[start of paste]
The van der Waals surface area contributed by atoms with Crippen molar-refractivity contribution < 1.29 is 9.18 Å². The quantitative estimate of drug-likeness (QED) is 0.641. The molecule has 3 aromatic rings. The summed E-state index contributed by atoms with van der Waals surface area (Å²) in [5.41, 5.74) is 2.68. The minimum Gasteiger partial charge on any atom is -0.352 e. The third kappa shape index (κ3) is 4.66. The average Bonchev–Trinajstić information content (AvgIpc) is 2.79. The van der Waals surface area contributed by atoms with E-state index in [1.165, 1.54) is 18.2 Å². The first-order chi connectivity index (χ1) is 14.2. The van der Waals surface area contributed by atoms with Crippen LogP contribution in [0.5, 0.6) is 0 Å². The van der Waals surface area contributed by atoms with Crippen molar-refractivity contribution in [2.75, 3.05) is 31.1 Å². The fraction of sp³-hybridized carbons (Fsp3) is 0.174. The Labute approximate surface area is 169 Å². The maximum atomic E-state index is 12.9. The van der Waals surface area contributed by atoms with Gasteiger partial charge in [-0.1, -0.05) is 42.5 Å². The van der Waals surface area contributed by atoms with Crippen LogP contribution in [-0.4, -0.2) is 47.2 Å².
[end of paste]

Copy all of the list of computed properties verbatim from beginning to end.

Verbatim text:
The van der Waals surface area contributed by atoms with Crippen molar-refractivity contribution < 1.29 is 9.18 Å². The quantitative estimate of drug-likeness (QED) is 0.641. The molecule has 3 aromatic rings. The summed E-state index contributed by atoms with van der Waals surface area (Å²) in [5.41, 5.74) is 2.68. The minimum Gasteiger partial charge on any atom is -0.352 e. The third kappa shape index (κ3) is 4.66. The average Bonchev–Trinajstić information content (AvgIpc) is 2.79. The van der Waals surface area contributed by atoms with E-state index in [1.165, 1.54) is 18.2 Å². The first-order chi connectivity index (χ1) is 14.2. The van der Waals surface area contributed by atoms with Crippen LogP contribution in [0.5, 0.6) is 0 Å². The van der Waals surface area contributed by atoms with Crippen molar-refractivity contribution in [2.75, 3.05) is 31.1 Å². The fraction of sp³-hybridized carbons (Fsp3) is 0.174. The Labute approximate surface area is 169 Å². The maximum atomic E-state index is 12.9. The van der Waals surface area contributed by atoms with Gasteiger partial charge in [-0.1, -0.05) is 42.5 Å². The van der Waals surface area contributed by atoms with Crippen LogP contribution in [-0.4, -0.2) is 47.2 Å².